Before he was an opera singer, Tongan-born tenor Ta’u Pupu’a (seen in the roles of Omaha and Robert in
Heart of a Soldier) was an athlete. A linebacker in the NFL, to be exact. Pupu’a was drafted by the Cleveland Browns and then the Baltimore Ravens before a career-ending injury motivated him to go back to his first love: singing. How does a football player make this unconventional career transition? We had the same question. Read on to hear Ta'u's story in his own words. Check back again soon to read more about the connections between football and singing...there are more than you may think!
Posted: 10/24/2011 by
Ta'u Pupu'a (Omaha and Robert, Heart of a Soldier)
One of the things I enjoy most about attending opera is that the music is often so timeless and wonderful that I can see the same show re-imagined hundreds of times and each time it will come to life and touch me in a new and meaningful way. The same thing is true for performing in opera.
Posted: 10/06/2011 by
Elizabeth DeShong (Maffio Orsini, Lucrezia Borgia)
I am insufficiently blonde. Sigh. Yes, having blondish hair was one of the main reasons I was wrangled into playing the Super Bride in Heart of a Soldier
in the first place. But after our first dress rehearsal, the artistic team realized that with my natural hair curled and coiffed into a style of the era, I looked more like a hippie Flower Child bride. Not, unfortunately, like a big-haired girl from the Lone Star state. Which is what I am supposed to be.
Posted: 10/04/2011 by
Kristen Jones (Senior Leadership Gifts Officer & Super Bride, Heart of a Soldier)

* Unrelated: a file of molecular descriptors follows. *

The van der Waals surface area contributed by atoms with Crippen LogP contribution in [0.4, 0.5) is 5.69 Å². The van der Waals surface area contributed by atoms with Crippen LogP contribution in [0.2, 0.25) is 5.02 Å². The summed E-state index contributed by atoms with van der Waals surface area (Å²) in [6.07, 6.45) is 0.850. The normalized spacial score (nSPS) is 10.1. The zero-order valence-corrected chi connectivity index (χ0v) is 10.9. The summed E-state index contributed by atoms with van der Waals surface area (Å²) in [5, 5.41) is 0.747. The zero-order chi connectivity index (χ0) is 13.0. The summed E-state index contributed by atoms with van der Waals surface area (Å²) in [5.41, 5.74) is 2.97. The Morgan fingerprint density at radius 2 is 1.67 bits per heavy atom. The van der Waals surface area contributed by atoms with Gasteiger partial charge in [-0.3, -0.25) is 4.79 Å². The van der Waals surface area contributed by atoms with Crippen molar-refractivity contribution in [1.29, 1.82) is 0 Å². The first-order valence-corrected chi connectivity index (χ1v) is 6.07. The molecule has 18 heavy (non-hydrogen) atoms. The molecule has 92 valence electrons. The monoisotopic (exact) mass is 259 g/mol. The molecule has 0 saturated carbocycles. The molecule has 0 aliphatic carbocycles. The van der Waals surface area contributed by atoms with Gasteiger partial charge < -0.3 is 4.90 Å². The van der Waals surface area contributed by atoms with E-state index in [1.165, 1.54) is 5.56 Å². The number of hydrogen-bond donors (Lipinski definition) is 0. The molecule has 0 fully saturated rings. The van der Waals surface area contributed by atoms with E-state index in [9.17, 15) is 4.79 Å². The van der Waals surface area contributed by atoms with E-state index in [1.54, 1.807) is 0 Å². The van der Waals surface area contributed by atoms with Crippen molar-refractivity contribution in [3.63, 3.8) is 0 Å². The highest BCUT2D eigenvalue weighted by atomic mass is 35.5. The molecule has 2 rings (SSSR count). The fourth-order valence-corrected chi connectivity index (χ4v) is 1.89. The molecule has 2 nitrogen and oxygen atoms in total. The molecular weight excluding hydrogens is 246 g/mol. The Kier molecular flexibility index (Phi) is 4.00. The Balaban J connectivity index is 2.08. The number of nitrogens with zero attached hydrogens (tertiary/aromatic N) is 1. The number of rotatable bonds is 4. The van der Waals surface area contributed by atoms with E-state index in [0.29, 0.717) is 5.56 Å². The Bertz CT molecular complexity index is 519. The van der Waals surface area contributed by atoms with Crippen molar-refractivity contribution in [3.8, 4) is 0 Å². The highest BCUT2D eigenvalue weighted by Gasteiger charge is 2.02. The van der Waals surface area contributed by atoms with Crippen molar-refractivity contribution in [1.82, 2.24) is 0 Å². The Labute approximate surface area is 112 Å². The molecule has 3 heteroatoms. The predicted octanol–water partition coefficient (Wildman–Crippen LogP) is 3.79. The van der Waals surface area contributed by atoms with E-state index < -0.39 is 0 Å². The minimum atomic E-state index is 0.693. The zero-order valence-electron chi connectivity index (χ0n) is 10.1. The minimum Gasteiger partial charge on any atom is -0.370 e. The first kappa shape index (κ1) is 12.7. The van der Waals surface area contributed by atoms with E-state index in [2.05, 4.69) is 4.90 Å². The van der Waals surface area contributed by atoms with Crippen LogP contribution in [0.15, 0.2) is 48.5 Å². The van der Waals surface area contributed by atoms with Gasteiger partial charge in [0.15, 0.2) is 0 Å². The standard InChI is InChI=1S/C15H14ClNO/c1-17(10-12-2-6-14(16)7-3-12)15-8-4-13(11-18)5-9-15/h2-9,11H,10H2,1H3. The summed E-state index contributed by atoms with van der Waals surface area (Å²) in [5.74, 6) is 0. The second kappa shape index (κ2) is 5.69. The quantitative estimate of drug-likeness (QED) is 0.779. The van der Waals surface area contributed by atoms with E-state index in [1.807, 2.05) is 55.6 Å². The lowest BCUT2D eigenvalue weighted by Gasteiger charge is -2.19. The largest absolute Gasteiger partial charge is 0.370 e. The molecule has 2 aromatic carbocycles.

Opera designer and director John Pascoe created the designs for this fanciful and opulent production of Donizetti's Lucrezia Borgia in 2008 with Washington National Opera and Renee Fleming.
With the opening of our third opera of the season less than a week away, we decided to whet your appetite with John Pascoe's gorgeous costume sketches for this production, which marks the first time we have ever ever presented the opera in our history.
Posted: 09/19/2011 by
John Pascoe (Director & Designer, Lucrezia Borgia)
Returning to San Francisco Opera is especially poignant for me. Although I had already sung some roles professionally beginning in 1972, my big debut was here on the stage of the Memorial Opera House on Sept 13, 1974 as the Maestro di Ballo to Leontyne Price's first Manon Lescaut. Back then there were no apprentice programs, Adler Fellows, or Merola. I was fortunate in that I had worked with Otto Guth, Kurt Adler's right-hand man, at Curtis Institute in Philadelphia where I was completing a post graduate opera degree. Through his recommendation I was invited to sing in San Francisco, where Mr. Adler offered me a number of wonderful roles.
Posted: 09/13/2011 by
Joseph Frank (Emperor Altoum, Turandot)